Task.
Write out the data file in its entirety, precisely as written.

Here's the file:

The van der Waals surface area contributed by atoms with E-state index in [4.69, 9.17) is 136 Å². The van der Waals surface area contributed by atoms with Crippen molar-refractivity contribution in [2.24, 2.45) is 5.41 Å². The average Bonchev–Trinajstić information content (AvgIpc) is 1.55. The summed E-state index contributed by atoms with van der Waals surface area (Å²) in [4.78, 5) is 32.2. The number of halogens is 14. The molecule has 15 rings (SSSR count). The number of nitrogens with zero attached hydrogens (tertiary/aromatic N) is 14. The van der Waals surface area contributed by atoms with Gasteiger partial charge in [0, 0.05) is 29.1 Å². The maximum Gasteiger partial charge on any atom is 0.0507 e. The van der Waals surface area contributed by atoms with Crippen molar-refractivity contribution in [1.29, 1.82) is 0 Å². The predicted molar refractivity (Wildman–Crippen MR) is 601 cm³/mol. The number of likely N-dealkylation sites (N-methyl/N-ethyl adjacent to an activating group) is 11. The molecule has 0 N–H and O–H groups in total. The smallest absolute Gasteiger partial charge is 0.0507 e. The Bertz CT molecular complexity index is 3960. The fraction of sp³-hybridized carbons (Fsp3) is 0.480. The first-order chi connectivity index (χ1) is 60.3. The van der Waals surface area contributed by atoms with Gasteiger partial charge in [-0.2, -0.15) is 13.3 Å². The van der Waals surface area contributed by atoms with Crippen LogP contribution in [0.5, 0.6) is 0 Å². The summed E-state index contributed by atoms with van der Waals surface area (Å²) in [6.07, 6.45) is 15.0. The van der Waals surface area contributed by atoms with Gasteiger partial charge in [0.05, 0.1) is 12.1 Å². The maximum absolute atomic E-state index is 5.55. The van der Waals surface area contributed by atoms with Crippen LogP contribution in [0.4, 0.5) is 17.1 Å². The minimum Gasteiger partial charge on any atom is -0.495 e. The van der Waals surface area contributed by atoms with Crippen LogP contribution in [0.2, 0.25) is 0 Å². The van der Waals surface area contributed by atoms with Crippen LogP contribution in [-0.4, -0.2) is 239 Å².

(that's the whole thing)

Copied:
The van der Waals surface area contributed by atoms with E-state index in [4.69, 9.17) is 136 Å². The van der Waals surface area contributed by atoms with Crippen molar-refractivity contribution in [2.24, 2.45) is 5.41 Å². The average Bonchev–Trinajstić information content (AvgIpc) is 1.55. The summed E-state index contributed by atoms with van der Waals surface area (Å²) in [4.78, 5) is 32.2. The number of halogens is 14. The molecule has 15 rings (SSSR count). The number of nitrogens with zero attached hydrogens (tertiary/aromatic N) is 14. The van der Waals surface area contributed by atoms with Gasteiger partial charge in [0, 0.05) is 29.1 Å². The maximum Gasteiger partial charge on any atom is 0.0507 e. The van der Waals surface area contributed by atoms with Crippen molar-refractivity contribution in [1.29, 1.82) is 0 Å². The predicted molar refractivity (Wildman–Crippen MR) is 601 cm³/mol. The number of likely N-dealkylation sites (N-methyl/N-ethyl adjacent to an activating group) is 11. The molecule has 0 N–H and O–H groups in total. The smallest absolute Gasteiger partial charge is 0.0507 e. The Bertz CT molecular complexity index is 3960. The fraction of sp³-hybridized carbons (Fsp3) is 0.480. The first-order chi connectivity index (χ1) is 60.3. The van der Waals surface area contributed by atoms with Gasteiger partial charge in [-0.2, -0.15) is 13.3 Å². The van der Waals surface area contributed by atoms with Crippen LogP contribution in [0.5, 0.6) is 0 Å². The summed E-state index contributed by atoms with van der Waals surface area (Å²) in [6.07, 6.45) is 15.0. The van der Waals surface area contributed by atoms with Gasteiger partial charge in [0.05, 0.1) is 12.1 Å². The maximum absolute atomic E-state index is 5.55. The van der Waals surface area contributed by atoms with Crippen LogP contribution in [0.4, 0.5) is 17.1 Å². The minimum Gasteiger partial charge on any atom is -0.495 e. The van der Waals surface area contributed by atoms with Crippen LogP contribution in [0.2, 0.25) is 0 Å². The van der Waals surface area contributed by atoms with Crippen LogP contribution in [-0.4, -0.2) is 239 Å².